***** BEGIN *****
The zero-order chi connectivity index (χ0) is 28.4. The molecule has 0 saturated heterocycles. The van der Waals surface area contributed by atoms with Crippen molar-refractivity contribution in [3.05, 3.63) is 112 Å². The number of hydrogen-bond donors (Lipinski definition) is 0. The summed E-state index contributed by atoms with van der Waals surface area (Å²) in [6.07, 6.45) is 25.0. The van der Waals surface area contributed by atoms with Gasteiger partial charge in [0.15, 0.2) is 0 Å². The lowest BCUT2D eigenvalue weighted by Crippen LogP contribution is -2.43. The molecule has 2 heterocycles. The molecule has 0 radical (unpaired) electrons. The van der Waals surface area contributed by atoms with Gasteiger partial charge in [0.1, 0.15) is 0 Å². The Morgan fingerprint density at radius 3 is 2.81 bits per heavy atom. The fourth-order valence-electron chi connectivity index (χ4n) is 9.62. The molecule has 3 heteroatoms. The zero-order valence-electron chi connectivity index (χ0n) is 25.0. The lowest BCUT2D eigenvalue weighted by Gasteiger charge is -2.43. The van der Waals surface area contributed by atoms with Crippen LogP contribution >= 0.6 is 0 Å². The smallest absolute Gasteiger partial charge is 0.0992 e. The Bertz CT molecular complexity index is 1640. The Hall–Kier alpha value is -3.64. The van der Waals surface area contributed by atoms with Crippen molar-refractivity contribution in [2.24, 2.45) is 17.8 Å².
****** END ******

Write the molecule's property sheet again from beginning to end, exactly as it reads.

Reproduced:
The zero-order chi connectivity index (χ0) is 28.4. The molecule has 0 saturated heterocycles. The van der Waals surface area contributed by atoms with Crippen molar-refractivity contribution in [3.05, 3.63) is 112 Å². The number of hydrogen-bond donors (Lipinski definition) is 0. The summed E-state index contributed by atoms with van der Waals surface area (Å²) in [6.07, 6.45) is 25.0. The van der Waals surface area contributed by atoms with Gasteiger partial charge in [0.15, 0.2) is 0 Å². The lowest BCUT2D eigenvalue weighted by Crippen LogP contribution is -2.43. The molecule has 2 heterocycles. The molecule has 0 radical (unpaired) electrons. The van der Waals surface area contributed by atoms with Gasteiger partial charge in [0.1, 0.15) is 0 Å². The Morgan fingerprint density at radius 3 is 2.81 bits per heavy atom. The fourth-order valence-electron chi connectivity index (χ4n) is 9.62. The molecule has 3 heteroatoms. The zero-order valence-electron chi connectivity index (χ0n) is 25.0. The lowest BCUT2D eigenvalue weighted by Gasteiger charge is -2.43. The van der Waals surface area contributed by atoms with Crippen LogP contribution >= 0.6 is 0 Å². The smallest absolute Gasteiger partial charge is 0.0992 e. The Bertz CT molecular complexity index is 1640. The Hall–Kier alpha value is -3.64. The van der Waals surface area contributed by atoms with Crippen molar-refractivity contribution in [2.24, 2.45) is 17.8 Å².